This month’s featured rescue, Pug Partners of Nebraska (PPN), got its start in 2008 after founder, Jessica Kamish, rescued her first puppy mill pug, Lily, from Midwest Pug Rescue. PPN filled an immediate need in Nebraska and Iowa, and since 2009 they have rescued more than 500 pugs. Since many of PPN’s rescues are from puppy mills., they also work to educate the community about the importance of rescue and adoption. Their service area is a big one—covering Nebraska, Iowa, Minnesota, South Dakota, Colorado, Kansas, and Missouri.
An Interview with Pug Partners of Nebraska President, Kristi Jacobs
What makes your rescue unique?
Our rescue is dedicated to rescuing pugs, but also going above and beyond to make sure they are as healthy as possible before adoption.
How many pugs/dogs do you rescue each year?
What’s one of your greatest success stories?
There are so many. I’d have to say one of the best successes for this past year is being able to help multiple puppy mill dogs have a better life. One pug, CeCe, came into our rescue as a 7-year-old puppy mill survivor. Surprisingly, she was pregnant with five puppies. Those puppies were all born and raised in a loving environment and have been adopted to wonderful homes.
What is the biggest challenge your rescue faces?
Funds! Rising costs of veterinary services make it necessary for us to do a lot of fundraising throughout the year.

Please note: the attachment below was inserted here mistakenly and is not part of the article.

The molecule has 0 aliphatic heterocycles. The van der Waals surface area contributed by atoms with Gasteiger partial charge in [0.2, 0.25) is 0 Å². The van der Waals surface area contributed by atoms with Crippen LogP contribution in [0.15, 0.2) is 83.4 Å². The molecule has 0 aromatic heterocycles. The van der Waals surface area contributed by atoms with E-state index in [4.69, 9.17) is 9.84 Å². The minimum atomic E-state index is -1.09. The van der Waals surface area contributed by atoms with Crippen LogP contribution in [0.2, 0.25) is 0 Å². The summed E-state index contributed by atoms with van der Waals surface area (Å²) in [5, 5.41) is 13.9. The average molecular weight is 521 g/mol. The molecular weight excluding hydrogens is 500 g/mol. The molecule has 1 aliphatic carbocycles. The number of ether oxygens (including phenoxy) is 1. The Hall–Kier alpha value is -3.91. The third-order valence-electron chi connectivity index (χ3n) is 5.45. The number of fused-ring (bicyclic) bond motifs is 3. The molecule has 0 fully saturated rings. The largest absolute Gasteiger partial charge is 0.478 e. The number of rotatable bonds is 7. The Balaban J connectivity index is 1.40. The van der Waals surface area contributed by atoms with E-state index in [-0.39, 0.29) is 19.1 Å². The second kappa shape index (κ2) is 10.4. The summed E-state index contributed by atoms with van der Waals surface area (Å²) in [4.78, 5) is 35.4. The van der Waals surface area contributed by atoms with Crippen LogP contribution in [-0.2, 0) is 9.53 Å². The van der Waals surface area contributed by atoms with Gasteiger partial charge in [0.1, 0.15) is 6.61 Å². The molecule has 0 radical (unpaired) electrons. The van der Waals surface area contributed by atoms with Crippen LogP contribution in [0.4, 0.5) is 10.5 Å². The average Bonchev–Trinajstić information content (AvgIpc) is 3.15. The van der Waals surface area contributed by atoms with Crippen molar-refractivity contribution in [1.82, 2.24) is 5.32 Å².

What is one thing you want people to know about animal rescue?
Animal rescue is a selfless endeavor that takes many, many volunteers and like-minded individuals to pull off. The successes are wonderful, and the opposite can be so very sad. But it’s definitely worth every minute. I love volunteering because it’s absolutely necessary for us to all come together in order to help defenseless animals. The happy families we see, as well as the happy pugs, are the best!
How can people help your rescue or the rescue community overall?
We have a volunteer application online. We always need volunteers for transport, fostering, fundraising, etc.
Get Involved with PPN
If you’re in PPN’s service area, consider getting involved as a volunteer, making a donation to support their efforts, or purchasing an item from their Amazon wish list. You can even sponsor one of their foster pugs.
If you’re in their service area, check out their adoptable pugs, like Midge!
Get featured! We’re looking for more great non-profit pug rescues to be featured on our blog. Answer our short questionnaire, and be part of the Squad!